A Handy Flowchart to Make Your Way Through the Political Maze
We’re certainly living in “interesting” times, as the ancient Chinese curse would have it. But for many of us that is probably understating things by at least half. No, we’re living in terrifying times, made worse by the echo chamber of social media, instant response, fake news, alternative facts, and brazen official lies.
How can we possibly make sense of this? How do we separate fact from fiction, news from noise? To help friends and follow travellers, writer-activist-educator (and Common Edge contributor) Eva Hagberg Fisher and multidisciplinary artist Jason J. Snell have created created a flowchart to help people navigate our choppy civic waters. It’s smart, rigorously researched, lively, funny and, best and most important of all, extremely useful.
To look at the flowchart in greater detail, click here.
Eva on why they created it: “We saw so much stuff going around that was really helpful, telling people to call numbers and giving scripts, but some of it seemed outdated and poorly sourced. And there are so many rumors going around about purposeful disinformation that it’s hard to trust these anonymous reports/calls to action. I wondered if a lot of ‘voicemails to the security committee’ and so on were going into a black hole or really being tallied, etc. So we wanted to offer something different – for the activist who’s interested in charting their own path through the maze but just might not have the research background. We also felt that there is a lot of scary shit going around that is getting people (including us!) panicked, so our title ‘Don’t Panic’ is from the book The Hitchhiker’s Guide to the Galaxy. It’s important to be vigilant and respond appropriately, but we are also trying to add a little levity for the long haul.”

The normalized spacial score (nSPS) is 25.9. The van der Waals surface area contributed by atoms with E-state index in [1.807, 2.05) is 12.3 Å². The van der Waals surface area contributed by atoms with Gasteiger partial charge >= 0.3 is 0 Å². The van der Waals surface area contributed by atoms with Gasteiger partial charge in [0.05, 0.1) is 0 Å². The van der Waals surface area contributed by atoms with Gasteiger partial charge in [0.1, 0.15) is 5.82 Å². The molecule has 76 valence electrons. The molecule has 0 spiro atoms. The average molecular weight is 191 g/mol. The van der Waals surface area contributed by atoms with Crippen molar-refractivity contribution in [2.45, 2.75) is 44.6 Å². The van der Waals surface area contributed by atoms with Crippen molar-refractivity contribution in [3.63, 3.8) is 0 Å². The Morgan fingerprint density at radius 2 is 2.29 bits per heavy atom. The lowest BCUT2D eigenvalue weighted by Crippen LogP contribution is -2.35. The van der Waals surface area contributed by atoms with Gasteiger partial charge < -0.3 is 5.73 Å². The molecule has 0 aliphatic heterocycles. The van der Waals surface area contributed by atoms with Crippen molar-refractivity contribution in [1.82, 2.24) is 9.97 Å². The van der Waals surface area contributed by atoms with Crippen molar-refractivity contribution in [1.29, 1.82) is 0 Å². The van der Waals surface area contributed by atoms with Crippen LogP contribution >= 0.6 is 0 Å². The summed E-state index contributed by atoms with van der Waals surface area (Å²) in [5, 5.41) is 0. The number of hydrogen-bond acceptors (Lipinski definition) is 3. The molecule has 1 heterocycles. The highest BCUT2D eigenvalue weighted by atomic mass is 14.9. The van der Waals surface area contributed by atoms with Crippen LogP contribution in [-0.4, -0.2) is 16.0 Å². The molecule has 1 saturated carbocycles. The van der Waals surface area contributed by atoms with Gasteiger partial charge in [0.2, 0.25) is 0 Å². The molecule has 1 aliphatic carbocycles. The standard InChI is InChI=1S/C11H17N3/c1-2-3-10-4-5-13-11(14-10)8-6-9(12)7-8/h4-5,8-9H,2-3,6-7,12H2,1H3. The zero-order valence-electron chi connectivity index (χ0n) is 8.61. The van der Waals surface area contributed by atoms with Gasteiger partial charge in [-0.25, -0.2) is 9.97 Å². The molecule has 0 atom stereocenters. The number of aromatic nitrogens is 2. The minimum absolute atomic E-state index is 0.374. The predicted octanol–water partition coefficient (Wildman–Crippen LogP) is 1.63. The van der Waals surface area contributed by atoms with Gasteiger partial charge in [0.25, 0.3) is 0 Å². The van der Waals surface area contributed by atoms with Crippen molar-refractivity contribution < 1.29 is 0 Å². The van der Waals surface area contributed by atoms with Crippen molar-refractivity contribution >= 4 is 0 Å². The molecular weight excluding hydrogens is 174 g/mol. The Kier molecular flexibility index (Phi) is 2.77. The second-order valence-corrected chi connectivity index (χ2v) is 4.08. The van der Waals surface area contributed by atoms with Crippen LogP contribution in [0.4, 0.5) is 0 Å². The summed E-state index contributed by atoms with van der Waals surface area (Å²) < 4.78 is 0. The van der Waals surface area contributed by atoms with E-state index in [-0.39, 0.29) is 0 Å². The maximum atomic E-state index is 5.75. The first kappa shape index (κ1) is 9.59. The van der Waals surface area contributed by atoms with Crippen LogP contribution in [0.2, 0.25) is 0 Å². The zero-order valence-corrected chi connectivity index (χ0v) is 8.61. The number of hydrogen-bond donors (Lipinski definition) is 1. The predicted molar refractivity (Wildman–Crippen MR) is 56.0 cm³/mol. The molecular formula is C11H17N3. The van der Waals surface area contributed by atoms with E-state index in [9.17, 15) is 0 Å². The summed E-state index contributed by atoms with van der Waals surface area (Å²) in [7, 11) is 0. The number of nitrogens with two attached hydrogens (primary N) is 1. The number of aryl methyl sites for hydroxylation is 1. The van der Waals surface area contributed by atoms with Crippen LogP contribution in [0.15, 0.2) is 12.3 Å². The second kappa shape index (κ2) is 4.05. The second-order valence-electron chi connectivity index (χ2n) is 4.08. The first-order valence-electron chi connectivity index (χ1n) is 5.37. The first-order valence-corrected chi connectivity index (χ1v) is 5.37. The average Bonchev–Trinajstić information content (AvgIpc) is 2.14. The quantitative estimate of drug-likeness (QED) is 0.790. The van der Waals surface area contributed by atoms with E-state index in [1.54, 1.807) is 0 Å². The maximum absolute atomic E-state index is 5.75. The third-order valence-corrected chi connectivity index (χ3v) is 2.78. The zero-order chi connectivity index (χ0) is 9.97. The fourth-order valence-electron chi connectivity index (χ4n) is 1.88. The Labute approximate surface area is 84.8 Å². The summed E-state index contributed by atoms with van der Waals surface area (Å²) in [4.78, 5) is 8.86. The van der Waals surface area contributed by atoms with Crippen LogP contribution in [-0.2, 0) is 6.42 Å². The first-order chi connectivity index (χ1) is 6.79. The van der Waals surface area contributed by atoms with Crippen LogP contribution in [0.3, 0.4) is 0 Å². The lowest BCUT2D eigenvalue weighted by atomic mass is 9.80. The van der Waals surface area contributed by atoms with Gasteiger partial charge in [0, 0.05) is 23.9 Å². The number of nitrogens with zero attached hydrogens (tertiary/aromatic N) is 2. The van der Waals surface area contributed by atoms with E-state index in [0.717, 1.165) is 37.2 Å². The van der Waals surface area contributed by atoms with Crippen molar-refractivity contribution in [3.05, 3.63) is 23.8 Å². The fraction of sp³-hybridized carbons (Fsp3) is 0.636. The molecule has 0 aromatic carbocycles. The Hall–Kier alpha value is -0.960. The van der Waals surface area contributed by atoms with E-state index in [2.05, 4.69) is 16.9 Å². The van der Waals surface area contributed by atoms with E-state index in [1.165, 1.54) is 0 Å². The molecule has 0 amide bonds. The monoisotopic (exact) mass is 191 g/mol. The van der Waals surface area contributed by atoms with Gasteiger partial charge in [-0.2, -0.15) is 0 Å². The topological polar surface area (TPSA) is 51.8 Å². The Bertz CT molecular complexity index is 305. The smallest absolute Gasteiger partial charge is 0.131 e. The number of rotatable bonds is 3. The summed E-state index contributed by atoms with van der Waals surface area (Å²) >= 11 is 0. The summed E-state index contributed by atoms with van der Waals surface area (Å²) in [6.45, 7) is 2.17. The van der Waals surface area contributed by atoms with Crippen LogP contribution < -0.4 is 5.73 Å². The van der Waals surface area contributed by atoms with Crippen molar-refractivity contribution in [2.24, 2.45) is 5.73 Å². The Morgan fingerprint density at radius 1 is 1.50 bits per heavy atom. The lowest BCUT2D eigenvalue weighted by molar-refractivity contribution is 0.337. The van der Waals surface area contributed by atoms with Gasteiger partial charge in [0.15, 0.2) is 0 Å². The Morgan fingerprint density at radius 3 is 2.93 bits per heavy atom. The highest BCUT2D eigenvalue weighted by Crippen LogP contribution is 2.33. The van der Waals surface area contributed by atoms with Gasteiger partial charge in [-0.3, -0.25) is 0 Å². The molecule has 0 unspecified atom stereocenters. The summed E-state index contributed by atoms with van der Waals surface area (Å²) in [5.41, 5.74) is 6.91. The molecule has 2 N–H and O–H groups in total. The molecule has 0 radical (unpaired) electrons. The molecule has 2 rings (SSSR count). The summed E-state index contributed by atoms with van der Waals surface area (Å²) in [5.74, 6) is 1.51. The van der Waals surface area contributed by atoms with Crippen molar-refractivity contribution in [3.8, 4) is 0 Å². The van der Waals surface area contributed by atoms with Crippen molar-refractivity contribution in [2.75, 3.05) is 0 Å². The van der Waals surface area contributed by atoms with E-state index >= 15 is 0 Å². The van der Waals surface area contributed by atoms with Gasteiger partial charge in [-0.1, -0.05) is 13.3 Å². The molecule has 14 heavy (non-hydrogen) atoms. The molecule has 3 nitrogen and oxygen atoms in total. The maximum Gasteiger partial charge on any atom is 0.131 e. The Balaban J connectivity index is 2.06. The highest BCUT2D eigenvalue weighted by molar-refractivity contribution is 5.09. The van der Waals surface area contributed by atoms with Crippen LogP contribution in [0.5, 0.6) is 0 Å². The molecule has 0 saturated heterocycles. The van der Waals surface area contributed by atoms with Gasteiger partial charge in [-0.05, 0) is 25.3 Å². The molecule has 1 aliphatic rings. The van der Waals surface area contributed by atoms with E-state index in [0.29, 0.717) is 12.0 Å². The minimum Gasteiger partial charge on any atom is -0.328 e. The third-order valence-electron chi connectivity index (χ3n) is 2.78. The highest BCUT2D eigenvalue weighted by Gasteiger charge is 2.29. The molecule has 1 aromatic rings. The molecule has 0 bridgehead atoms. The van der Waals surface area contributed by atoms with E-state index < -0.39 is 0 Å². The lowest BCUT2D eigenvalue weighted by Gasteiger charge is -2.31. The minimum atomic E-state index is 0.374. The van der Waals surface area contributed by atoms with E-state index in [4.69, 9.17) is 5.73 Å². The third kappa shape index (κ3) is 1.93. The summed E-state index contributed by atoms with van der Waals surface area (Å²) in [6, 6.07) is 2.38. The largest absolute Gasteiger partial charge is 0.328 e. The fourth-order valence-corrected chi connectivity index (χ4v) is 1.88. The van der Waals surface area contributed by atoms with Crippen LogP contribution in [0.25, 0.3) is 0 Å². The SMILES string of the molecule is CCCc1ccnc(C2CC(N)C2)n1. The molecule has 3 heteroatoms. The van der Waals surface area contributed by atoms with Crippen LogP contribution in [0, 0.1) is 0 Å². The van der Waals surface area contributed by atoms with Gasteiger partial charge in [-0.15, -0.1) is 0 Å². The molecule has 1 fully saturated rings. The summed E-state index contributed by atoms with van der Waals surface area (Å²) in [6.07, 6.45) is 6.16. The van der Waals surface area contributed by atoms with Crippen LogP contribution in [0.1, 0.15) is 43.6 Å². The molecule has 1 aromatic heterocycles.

Jason on the creative process: “Eva had written her first draft of the chart when she emailed me about the design. The first step was to do a basic, black and white version, just to get the flow down, using both of our experiences with contacting our representatives. (I now email mine a few times a week). Once we got the flow down, images from the graphic novel Jimmy Corrigan, the Smartest Kid on Earth popped into my head—patriotic colors, red white and blue, but a softer, friendly hue of each. I wanted to appeal to the idea of civics and patriotism in a way that’s as approachable as possible for a person who may be feeling overwhelmed or scared about contacting their representatives.”
Eva on the “flow” of the chart: “It was determined in a few ways: by writing down what I’d trained myself to do using my PhD-pursuing academic experience, and by thinking about how I teach. I’m a historian of American architecture and culture (not politics! this is multidisciplinary!) and I’m also teaching Berkeley undergrads how to write a senior thesis right now. I constantly tell them to carefully examine their sources, to build an argument by synthesizing primary and secondary sources. Our definition of ‘secondary sources’ in the flowchart is pretty loose, but we were really interested in giving people the research tools to come up with their own decisions through a synthetic and iterative research process.”
Featured image created by Eva Hagberg Fisher and Jason J. Snell.